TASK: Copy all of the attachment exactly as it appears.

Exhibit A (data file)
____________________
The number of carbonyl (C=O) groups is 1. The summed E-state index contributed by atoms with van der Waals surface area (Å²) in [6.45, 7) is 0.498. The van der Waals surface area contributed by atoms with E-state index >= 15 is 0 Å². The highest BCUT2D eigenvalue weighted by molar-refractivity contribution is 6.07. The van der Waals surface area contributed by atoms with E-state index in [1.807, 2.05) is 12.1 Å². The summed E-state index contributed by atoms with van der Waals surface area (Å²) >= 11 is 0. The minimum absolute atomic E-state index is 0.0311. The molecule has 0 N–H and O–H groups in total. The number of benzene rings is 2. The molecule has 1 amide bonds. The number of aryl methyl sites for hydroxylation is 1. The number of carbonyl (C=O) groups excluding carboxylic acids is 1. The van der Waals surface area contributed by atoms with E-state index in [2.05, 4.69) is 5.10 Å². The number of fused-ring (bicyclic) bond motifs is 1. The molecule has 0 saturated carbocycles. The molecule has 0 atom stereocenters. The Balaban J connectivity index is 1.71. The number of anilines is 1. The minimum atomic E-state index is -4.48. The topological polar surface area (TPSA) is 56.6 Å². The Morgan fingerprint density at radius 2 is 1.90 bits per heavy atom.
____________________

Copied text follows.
The number of carbonyl (C=O) groups is 1. The summed E-state index contributed by atoms with van der Waals surface area (Å²) in [6.45, 7) is 0.498. The van der Waals surface area contributed by atoms with E-state index >= 15 is 0 Å². The highest BCUT2D eigenvalue weighted by molar-refractivity contribution is 6.07. The van der Waals surface area contributed by atoms with E-state index in [1.807, 2.05) is 12.1 Å². The summed E-state index contributed by atoms with van der Waals surface area (Å²) >= 11 is 0. The minimum absolute atomic E-state index is 0.0311. The molecule has 0 N–H and O–H groups in total. The number of benzene rings is 2. The molecule has 1 amide bonds. The number of aryl methyl sites for hydroxylation is 1. The number of carbonyl (C=O) groups excluding carboxylic acids is 1. The van der Waals surface area contributed by atoms with E-state index in [2.05, 4.69) is 5.10 Å². The number of fused-ring (bicyclic) bond motifs is 1. The molecule has 0 saturated carbocycles. The molecule has 0 atom stereocenters. The Balaban J connectivity index is 1.71. The number of anilines is 1. The minimum atomic E-state index is -4.48. The topological polar surface area (TPSA) is 56.6 Å². The Morgan fingerprint density at radius 2 is 1.90 bits per heavy atom.